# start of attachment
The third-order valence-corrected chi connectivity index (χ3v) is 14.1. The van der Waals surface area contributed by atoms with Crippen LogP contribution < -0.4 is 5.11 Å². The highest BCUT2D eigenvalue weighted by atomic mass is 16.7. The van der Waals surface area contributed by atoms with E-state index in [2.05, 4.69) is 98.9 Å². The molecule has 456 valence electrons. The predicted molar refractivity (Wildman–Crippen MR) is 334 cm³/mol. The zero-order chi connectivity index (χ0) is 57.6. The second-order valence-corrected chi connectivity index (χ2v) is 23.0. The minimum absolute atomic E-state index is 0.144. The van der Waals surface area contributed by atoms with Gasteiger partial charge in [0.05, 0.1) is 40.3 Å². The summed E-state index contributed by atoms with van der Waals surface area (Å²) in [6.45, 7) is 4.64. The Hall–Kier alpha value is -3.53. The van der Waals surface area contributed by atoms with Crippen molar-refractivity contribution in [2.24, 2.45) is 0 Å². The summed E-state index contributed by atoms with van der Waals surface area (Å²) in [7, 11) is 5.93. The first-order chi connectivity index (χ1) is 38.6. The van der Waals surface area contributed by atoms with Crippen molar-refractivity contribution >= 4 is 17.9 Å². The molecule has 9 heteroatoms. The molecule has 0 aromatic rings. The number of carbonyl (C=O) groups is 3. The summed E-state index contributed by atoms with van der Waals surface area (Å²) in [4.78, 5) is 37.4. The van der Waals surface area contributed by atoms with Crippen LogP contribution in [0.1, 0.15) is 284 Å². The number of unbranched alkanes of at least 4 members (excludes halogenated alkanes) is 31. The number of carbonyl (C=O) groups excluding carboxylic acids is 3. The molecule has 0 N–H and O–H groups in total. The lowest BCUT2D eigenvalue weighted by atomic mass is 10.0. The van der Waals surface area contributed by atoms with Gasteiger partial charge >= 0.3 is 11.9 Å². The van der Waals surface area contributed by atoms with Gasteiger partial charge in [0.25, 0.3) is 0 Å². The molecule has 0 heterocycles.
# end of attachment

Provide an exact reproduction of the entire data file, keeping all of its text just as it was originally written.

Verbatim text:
The third-order valence-corrected chi connectivity index (χ3v) is 14.1. The van der Waals surface area contributed by atoms with Crippen LogP contribution < -0.4 is 5.11 Å². The highest BCUT2D eigenvalue weighted by atomic mass is 16.7. The van der Waals surface area contributed by atoms with E-state index in [2.05, 4.69) is 98.9 Å². The molecule has 456 valence electrons. The predicted molar refractivity (Wildman–Crippen MR) is 334 cm³/mol. The zero-order chi connectivity index (χ0) is 57.6. The second-order valence-corrected chi connectivity index (χ2v) is 23.0. The minimum absolute atomic E-state index is 0.144. The van der Waals surface area contributed by atoms with Gasteiger partial charge in [0.05, 0.1) is 40.3 Å². The summed E-state index contributed by atoms with van der Waals surface area (Å²) in [6.45, 7) is 4.64. The Hall–Kier alpha value is -3.53. The van der Waals surface area contributed by atoms with Crippen molar-refractivity contribution in [2.24, 2.45) is 0 Å². The summed E-state index contributed by atoms with van der Waals surface area (Å²) in [7, 11) is 5.93. The first-order chi connectivity index (χ1) is 38.6. The van der Waals surface area contributed by atoms with Crippen molar-refractivity contribution >= 4 is 17.9 Å². The molecule has 9 heteroatoms. The molecule has 0 aromatic rings. The number of carbonyl (C=O) groups is 3. The summed E-state index contributed by atoms with van der Waals surface area (Å²) in [4.78, 5) is 37.4. The van der Waals surface area contributed by atoms with Crippen LogP contribution in [0.1, 0.15) is 284 Å². The number of unbranched alkanes of at least 4 members (excludes halogenated alkanes) is 31. The number of carbonyl (C=O) groups excluding carboxylic acids is 3. The molecule has 0 N–H and O–H groups in total. The lowest BCUT2D eigenvalue weighted by atomic mass is 10.0. The van der Waals surface area contributed by atoms with Gasteiger partial charge >= 0.3 is 11.9 Å². The van der Waals surface area contributed by atoms with Gasteiger partial charge in [0.25, 0.3) is 0 Å². The molecule has 0 heterocycles.